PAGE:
As advanced technology triggers the boom in extraction of natural gas, a new study warns that market forces mean the cheaper fossil fuel could replace not just coal, but also low-emission renewable and nuclear energy. Alex Kirby from the Climate News Network reports.
THE ARGUMENT that fracking can help to reduce greenhouse gas emissions is misguided, according to an international scientific study, because the amount of extra fossil fuel it will produce will cancel out the benefits of its lower pollution content.
The study, published today in the journal Nature, (after publication recognises that technologies such as fracking have triggered a boom in natural gas. But the authors say this will not lead to a reduction of overall greenhouse gas emissions.
Although natural gas produces only half the CO2 emissions of coal for each unit of energy, its growing availability will make it cheaper, they say, so it will add to total energy supply and only partly replace coal.
Their study, based on what they say is ‘an unprecedented international comparison of computer simulations’, shows that this market effect nullifies the advantage offered by the lower pollution content of the gas.
The lead author, Haewon McJeon, staff scientist at the Joint Global Change Research Institute, a partnership between the U.S. Department of Energy's Pacific Northwest National Laboratory (PNNL) and the University of Maryland, said:
“The upshot is that abundant natural gas alone will not rescue us from climate change.”
Fracking, horizontal drilling and other techniques have led to surging gas production, especially in the U.S. According to McJeon:
“Global deployment of advanced technology could double or triple global natural gas production by 2050."
This might eventually mean not lower CO2 emissions, but emissions by the middle of the century up to 10 per cent higher than they would otherwise be.
(abandoned fracking wells in the U.S.)
The report, which is the work of five research groups from Germany, the US, Austria, Italy and Australia, said the replacement of coal by natural gas was fairly limited. And it might replace not just coal, the study had found, but low-emission renewable energy and nuclear power as well.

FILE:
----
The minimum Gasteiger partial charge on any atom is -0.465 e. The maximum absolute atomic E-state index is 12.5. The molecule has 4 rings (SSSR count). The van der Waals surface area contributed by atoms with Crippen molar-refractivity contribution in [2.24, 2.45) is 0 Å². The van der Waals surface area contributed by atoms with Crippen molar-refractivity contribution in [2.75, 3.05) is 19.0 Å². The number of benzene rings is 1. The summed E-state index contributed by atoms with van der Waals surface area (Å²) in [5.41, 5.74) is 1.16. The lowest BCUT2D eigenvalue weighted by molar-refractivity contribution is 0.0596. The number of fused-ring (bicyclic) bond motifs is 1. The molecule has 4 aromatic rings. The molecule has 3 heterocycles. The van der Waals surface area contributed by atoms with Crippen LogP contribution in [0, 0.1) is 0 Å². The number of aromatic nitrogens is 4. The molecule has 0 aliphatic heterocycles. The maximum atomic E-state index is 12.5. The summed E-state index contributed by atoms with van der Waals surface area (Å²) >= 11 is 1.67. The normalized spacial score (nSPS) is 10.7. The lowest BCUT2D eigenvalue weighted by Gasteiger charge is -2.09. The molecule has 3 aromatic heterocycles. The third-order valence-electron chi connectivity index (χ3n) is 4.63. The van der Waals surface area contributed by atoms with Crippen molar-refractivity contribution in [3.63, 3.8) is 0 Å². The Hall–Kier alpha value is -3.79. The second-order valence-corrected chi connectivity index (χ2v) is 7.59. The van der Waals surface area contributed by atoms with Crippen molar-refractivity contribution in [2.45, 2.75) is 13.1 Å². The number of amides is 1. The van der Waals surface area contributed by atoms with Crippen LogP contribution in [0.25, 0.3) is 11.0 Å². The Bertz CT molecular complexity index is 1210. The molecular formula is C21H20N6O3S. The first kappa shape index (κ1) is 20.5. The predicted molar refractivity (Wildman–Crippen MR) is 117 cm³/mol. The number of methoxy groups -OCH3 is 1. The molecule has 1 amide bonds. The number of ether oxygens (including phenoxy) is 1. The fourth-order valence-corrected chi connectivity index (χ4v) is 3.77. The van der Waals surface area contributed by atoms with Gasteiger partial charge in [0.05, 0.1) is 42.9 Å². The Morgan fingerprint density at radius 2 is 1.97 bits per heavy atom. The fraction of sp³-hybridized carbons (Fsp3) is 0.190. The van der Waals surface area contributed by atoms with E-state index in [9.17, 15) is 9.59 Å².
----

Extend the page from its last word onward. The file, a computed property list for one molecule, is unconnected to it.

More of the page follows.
One of the co-authors, Nico Bauer, a sustainable solutions expert at the Potsdam Institute for Climate Impact Research (PIK), Germany, said : “The high hopes that natural gas will help reduce global warming because of technical superiority to coal turn out to be misguided because market effects are dominating.
“The main factor here is that an abundance of natural gas leads to a price drop and expansion of total primary energy supply.”
Not only could this lead to an overall increase in energy consumption and in emissions, but increased gas production would mean higher emissions of methane from drilling leakages and pipelines.
The research groups projected what the world might be like in 2050, both with and without a natural gas boom. They used five different computer models, which included not just energy use and production, but also the broader economy and the climate system.
James Edmonds, chief scientist at the Joint Global Change Research Institute reported:
"When we saw all five teams reporting little difference in climate change, we knew we were on to something.
“When we first saw little change in greenhouse gas emissions in our model, we thought we had made a mistake, because we were fully expecting to see a significant reduction in emissions. But when we saw all five teams reporting little difference in climate change, we knew we were on to something.”
Ottmar Edenhofer, chief economist of PIK and co-chair of the Intergovernmental Panel on Climate Change (IPCC) working group on mitigation, said:
“The findings show that effective climate stabilisation can be achieved only through emissions pricing.
”This requires international political co-operation and binding agreements. Technological advances can reduce the costs of climate policies, but they cannot replace policies.”
Article of faith
The widespread use of shale gas continues to attract policymakers, and for some it is almost an article of faith. It recently received the IPCC‘s endorsement, with Professor Edenhofer himself apparently backing it.
In the U.K., a senior Conservative politician, Owen Paterson, is urging more fracking to increase Britain‘s shale gas supplies.
“investment in four possible common sense policies: shale gas, combined heat and power, small modular nuclear reactors, and demand management”.
His former Cabinet colleague, the Energy and Climate Change Secretary, Ed Davey, said that scrapping the legislation would be
“one of the most stupid economic decisions imaginable”